Sometimes it's up to the Americans to show the British where they stand with their own history—while also being just that little more reverential toward it. Belstaff is one such case in point.
Belstaff was established in 1924, and capitalizing on the vogue for motorsports in the twenties and thirties, it became the pre-eminent maker of high-performance waterproof sporting garments for both men and women. In his debut collection for the brand, the American chief creative director, Martin Cooper, has infused his offering with the romance of the machine age, when the motorbike and the motorcar were very much the pursuit of the wealthy. And very accomplished it is, too—particularly as he was only appointed seven months ago.
Having spent 16 years at Burberry prior to his appointment, rising to the position of design director of outerwear there, it's quite clear that Cooper knows well what it takes to fuse British heritage with contemporary desirability for both sexes. "I did rediscover the brand through the archive, those iconic garments from the twenties onwards," he says. "I wanted a holistic approach for both sexes, and 80 percent of the concepts are the same for the men's and womenswear."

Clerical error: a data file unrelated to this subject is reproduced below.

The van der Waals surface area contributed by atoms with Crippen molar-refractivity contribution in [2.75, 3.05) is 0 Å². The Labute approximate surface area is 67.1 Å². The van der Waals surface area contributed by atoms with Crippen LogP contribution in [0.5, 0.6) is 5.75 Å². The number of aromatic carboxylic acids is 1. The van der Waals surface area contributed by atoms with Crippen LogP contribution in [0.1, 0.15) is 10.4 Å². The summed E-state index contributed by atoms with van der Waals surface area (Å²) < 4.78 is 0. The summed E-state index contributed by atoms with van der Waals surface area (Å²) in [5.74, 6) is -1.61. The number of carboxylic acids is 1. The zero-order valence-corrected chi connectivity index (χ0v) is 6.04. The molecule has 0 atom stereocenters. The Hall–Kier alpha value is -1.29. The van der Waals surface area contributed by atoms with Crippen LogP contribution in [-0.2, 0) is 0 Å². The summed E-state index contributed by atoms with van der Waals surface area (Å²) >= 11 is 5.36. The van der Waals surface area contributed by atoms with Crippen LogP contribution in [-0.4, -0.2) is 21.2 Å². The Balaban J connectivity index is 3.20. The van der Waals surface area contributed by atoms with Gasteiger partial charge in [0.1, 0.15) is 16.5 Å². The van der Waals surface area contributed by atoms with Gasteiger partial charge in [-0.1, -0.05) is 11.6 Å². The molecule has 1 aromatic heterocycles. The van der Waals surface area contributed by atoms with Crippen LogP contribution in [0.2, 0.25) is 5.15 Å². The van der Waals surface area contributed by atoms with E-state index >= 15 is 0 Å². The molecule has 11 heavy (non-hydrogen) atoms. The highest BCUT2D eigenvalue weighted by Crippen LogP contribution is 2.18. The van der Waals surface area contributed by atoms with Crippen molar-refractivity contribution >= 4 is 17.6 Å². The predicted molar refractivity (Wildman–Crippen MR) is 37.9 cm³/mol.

Perhaps this is why there's a certain toughness in the womenswear that adds to its merit, eschewing the girlish folderol that can sometimes creep in when designers approach a fundamentally masculine, utilitarian history. Saying that, some of the standout garments were the dresses, particularly a silk "oil slick" print tea dress and its sheer-backed black georgette counterpart. Reworked to often feature skyscraper heels, the boots are among the most desirable elements of the collection, alongside the reworked outerwear staples. The iconic four-pocketed Trialmaster jacket appears in many fabrics for both men and women, with a particular emphasis on the exotics, crocodile and python. The intense sense of luxury does seep through absolutely everything, and yet Cooper and his team have been clever in not dissipating a sense of practicality and performance, particularly in the menswear.
For us British, this brand, with its roots in Stoke-on-Trent—hardly a town of sonorous high romance—might conjure up images of oily bikers in roadside cafés. Yet the new Swiss and American owners, Labelux and Harry Slatkin, see the more romantic, luxurious side of its heritage. And they mean business, opening up two flagship stores on Madison Avenue, New York, and Bond Street, London, later this year. If Belstaff is anything like our luxury car industry, it is better off in outside hands—and this seems like a decidedly safe pair.